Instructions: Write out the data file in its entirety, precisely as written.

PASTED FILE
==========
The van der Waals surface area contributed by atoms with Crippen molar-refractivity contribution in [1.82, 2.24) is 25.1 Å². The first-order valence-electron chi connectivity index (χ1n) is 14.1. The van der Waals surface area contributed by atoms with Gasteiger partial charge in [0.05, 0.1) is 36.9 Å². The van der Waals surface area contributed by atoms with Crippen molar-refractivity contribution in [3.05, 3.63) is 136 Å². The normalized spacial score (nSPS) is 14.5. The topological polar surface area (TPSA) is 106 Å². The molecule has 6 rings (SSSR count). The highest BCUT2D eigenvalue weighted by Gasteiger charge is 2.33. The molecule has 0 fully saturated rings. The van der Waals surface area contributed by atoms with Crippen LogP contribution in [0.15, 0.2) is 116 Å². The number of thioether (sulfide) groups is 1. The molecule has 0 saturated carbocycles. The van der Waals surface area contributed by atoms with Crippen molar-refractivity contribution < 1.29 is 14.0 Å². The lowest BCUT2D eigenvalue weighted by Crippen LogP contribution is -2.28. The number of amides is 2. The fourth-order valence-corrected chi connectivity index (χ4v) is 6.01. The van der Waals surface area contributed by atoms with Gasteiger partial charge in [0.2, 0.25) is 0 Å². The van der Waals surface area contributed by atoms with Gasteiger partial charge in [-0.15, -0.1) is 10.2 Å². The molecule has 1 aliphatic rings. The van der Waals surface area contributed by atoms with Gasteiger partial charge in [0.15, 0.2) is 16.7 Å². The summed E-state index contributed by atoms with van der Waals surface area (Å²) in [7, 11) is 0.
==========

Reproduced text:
The van der Waals surface area contributed by atoms with Crippen molar-refractivity contribution in [1.82, 2.24) is 25.1 Å². The first-order valence-electron chi connectivity index (χ1n) is 14.1. The van der Waals surface area contributed by atoms with Gasteiger partial charge in [0.05, 0.1) is 36.9 Å². The van der Waals surface area contributed by atoms with Crippen molar-refractivity contribution in [3.05, 3.63) is 136 Å². The normalized spacial score (nSPS) is 14.5. The topological polar surface area (TPSA) is 106 Å². The molecule has 6 rings (SSSR count). The highest BCUT2D eigenvalue weighted by Gasteiger charge is 2.33. The molecule has 0 fully saturated rings. The van der Waals surface area contributed by atoms with Crippen LogP contribution in [0.15, 0.2) is 116 Å². The number of thioether (sulfide) groups is 1. The molecule has 0 saturated carbocycles. The van der Waals surface area contributed by atoms with Crippen molar-refractivity contribution < 1.29 is 14.0 Å². The lowest BCUT2D eigenvalue weighted by Crippen LogP contribution is -2.28. The number of amides is 2. The fourth-order valence-corrected chi connectivity index (χ4v) is 6.01. The van der Waals surface area contributed by atoms with Gasteiger partial charge in [0.2, 0.25) is 0 Å². The van der Waals surface area contributed by atoms with Gasteiger partial charge in [-0.15, -0.1) is 10.2 Å². The molecule has 1 aliphatic rings. The van der Waals surface area contributed by atoms with Gasteiger partial charge in [0.15, 0.2) is 16.7 Å². The summed E-state index contributed by atoms with van der Waals surface area (Å²) in [7, 11) is 0.